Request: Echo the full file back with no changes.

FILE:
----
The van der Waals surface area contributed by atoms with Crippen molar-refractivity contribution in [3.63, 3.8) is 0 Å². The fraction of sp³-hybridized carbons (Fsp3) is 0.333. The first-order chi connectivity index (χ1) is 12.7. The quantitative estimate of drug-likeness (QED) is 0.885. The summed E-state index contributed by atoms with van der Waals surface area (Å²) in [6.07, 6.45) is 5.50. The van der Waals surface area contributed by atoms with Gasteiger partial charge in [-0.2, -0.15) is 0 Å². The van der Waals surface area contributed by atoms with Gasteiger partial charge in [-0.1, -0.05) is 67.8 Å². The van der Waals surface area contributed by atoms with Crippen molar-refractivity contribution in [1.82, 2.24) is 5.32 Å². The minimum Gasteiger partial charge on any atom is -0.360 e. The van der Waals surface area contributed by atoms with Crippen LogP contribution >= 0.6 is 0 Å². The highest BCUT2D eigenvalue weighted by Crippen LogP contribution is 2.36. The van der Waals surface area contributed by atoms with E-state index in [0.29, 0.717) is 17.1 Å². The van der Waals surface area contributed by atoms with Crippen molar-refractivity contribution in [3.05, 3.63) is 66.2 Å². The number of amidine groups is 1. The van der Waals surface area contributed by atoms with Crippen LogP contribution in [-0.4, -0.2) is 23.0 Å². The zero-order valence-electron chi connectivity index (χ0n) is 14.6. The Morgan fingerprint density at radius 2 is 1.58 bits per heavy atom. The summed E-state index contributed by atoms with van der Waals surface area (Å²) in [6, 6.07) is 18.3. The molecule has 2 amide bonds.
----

The van der Waals surface area contributed by atoms with Crippen molar-refractivity contribution in [3.63, 3.8) is 0 Å². The fraction of sp³-hybridized carbons (Fsp3) is 0.333. The first-order chi connectivity index (χ1) is 12.7. The quantitative estimate of drug-likeness (QED) is 0.885. The summed E-state index contributed by atoms with van der Waals surface area (Å²) in [6.07, 6.45) is 5.50. The van der Waals surface area contributed by atoms with Gasteiger partial charge in [-0.2, -0.15) is 0 Å². The van der Waals surface area contributed by atoms with Gasteiger partial charge in [-0.1, -0.05) is 67.8 Å². The van der Waals surface area contributed by atoms with Crippen molar-refractivity contribution in [1.82, 2.24) is 5.32 Å². The minimum Gasteiger partial charge on any atom is -0.360 e. The van der Waals surface area contributed by atoms with Crippen LogP contribution >= 0.6 is 0 Å². The highest BCUT2D eigenvalue weighted by Crippen LogP contribution is 2.36. The van der Waals surface area contributed by atoms with E-state index in [0.29, 0.717) is 17.1 Å². The van der Waals surface area contributed by atoms with Crippen molar-refractivity contribution in [3.05, 3.63) is 66.2 Å². The number of amidine groups is 1. The van der Waals surface area contributed by atoms with Crippen LogP contribution in [-0.4, -0.2) is 23.0 Å². The zero-order valence-electron chi connectivity index (χ0n) is 14.6. The Morgan fingerprint density at radius 2 is 1.58 bits per heavy atom. The summed E-state index contributed by atoms with van der Waals surface area (Å²) in [6, 6.07) is 18.3. The molecule has 2 amide bonds.